long time ago you could end a debate by simply announcing that you are a graduate from the National University of Lesotho (NUL).
Back then, people would look at you with awe and nod their heads while digesting your arguments.
They would say: “Mmmmmm, he is from NUL so he must know what he is talking about.”
If you were in a bar free drinks would start coming your way as people jostle to pick your mind. It didn’t matter even if you were talking crap.
Those were the days!
Now things have really changed.
Of course you still can end a debate by announcing that you are a NUL graduate.
But this time instead of staring at you with admiration people will look at you up and down with a disgusted look on their faces.
Then after a few moments they would say: “Phew, he is from NUL so he sure doesn’t know what he is talking about for they don’t teach anything at the college anymore”.
After that everyone will walk away from you like you had just let go of some smelly gases.
If you are in a bar you might spend the whole night alone in your corner, miserable.
These are the days!
The quality at NUL, our graduate factory, is now questionable.
Yet I believe that what has really degraded the institution is not the quality of students but the quality of teachers (they like to be called lecturers but they are still teachers, anyway).
They are now driven more by the size of the pay cheques than passion.
On October 7 Lutaru put boots on the campus again.
Its soldiers were ready for war with the management over wages.
The lecturers and researchers (call them searchers if you like) want a 15 percent pay rise plus a review to narrow the salary gap between the lecturers and associate professors.
Scrutator’s attitude is that the government, which is their de facto paymaster, should never allow such greed to take root at the highest high school in the country.
We are in the middle of a biting recession yet they want to have two pay increases in 10 months.
NUL lecturers must realise that no matter how loftily they regard themselves they remain teachers at a rundown university funded by a broke government.
They have to accept that they are mere teachers at a non-profit institution that might soon be technically insolvent.
They must stop this brouhaha and get back to work.
An institution pays what it can afford and not what employees think they should earn.
If NUL lecturers think their sweat is worth more they can look for jobs elsewhere.
Nobody has stopped them from leaving the profession if they are tired of earning pittances.
They must accept the thrill that comes with the filling of empty heads and the shrill that comes with a miserable salary.
NUL lecturers must not pretend that they have many options because they have none.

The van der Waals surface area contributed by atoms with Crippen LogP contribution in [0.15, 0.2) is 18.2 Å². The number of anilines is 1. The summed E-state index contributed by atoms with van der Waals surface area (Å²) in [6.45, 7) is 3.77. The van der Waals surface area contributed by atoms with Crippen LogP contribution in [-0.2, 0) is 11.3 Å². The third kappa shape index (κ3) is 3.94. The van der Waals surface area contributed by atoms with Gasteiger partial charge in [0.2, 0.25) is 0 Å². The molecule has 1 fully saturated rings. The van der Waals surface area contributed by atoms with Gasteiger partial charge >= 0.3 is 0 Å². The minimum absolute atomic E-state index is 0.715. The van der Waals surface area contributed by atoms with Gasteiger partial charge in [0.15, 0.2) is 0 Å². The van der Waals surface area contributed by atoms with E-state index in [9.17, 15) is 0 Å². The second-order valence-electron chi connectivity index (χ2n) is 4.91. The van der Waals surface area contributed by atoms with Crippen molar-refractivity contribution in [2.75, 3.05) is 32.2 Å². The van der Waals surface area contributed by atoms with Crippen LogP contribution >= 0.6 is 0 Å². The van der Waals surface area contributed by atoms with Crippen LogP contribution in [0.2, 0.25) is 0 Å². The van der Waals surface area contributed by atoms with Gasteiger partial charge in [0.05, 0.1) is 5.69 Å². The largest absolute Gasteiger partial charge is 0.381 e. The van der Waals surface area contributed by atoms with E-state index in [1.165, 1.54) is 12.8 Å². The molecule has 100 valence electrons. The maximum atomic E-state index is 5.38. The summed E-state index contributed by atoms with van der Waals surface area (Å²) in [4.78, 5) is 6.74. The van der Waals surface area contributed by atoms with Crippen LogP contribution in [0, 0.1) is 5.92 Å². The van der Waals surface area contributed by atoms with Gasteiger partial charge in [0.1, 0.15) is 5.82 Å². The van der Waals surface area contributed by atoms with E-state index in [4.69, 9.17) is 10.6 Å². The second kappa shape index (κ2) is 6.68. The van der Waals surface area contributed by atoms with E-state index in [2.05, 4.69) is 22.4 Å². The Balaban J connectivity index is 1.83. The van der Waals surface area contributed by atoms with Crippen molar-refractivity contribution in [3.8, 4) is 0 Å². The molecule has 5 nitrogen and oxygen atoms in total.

If they had many options they would have left that pathetic excuse of a university eons ago.
Those who had options left before they could be contaminated by the serious bug of complacency that comes with staying too long at an institution where hard work is the exception rather than the rule.
So rampant is indolence at NUL that those who work hard are the butt of nasty office jokes.
his vocation called teaching doesn’t pay.
It has never paid.
Ever wondered why the cabinet is teeming with former teachers?
Just ask Prime Minister Pakalitha Mosisili, a former teacher.
He left teaching for politics as soon as he had gathered enough courage to graduate from addressing 200 students to selling a political agenda to a crowd of 5 000 “simple” souls.
If Mosisili is too intimidating to be asked about the miserable salaries in teaching then ask his deputy Lesao Lehohla, former teacher and headmaster.
He too left teaching for politics and Scrutator doesn’t think he has any cent saved from his years of toiling in the classroom.
This profession doesn’t pay, I tell you.
Ask the Agriculture Minister Ralechate Mokose, a former headmaster.
Ask the Public Service Minister Ramootsi Lehata or local government minister Dr Pontso Sekatle.
Trade Minister Dr Leketekete Ketso left NUL before Mosisili could say “come join the government LK!”
Even Education Minister ‘Mamphono Khaketla, who taught teachers to teach, will tell you that teaching doesn’t pay.
here is ample evidence in the cabinet to show that you don’t need to perform a “Houdini Act” to leave teaching.
Scrutator therefore cannot understand why the NUL lecturers cling on to their jobs if they are really frustrated.
It could be perhaps because they know that beyond NUL there is nothing else.
They probably feel that they have already arrived and must fight hard for what they have.
Or it could be that they know of no other job. They say “those who can do the job will do it while those who can’t do the job will teach”.
It also boggles the mind why Lutaru wants a review to narrow the gap between lecturers and associate professors.
You cannot equalise salaries by cranking up earnings of under-qualified people to match those of qualified people.
Better qualified people must earn better salaries so those less qualified know what it means to work hard.
In fact the gap between those salaries must be bigger so that those at the bottom strive to climb up the ladder.
Salaries should be based on merit and not unionism.
Scrutator’s humble opinion is that the next time those teachers toyi-toyi again the management must promptly fire them.
A lot of universities have been emptying lecturers into the streets lately.
The vice-chancellor can dispatch the dismissal letters with one hand and get applications with the other.
Only then can those teachers know what it means to be a teacher without a job.
Scrutator has no words for the noises from the non-academic staff because they are just “support staff”.
Those who do general jobs must earn general salaries so that they know that general skills don’t pay.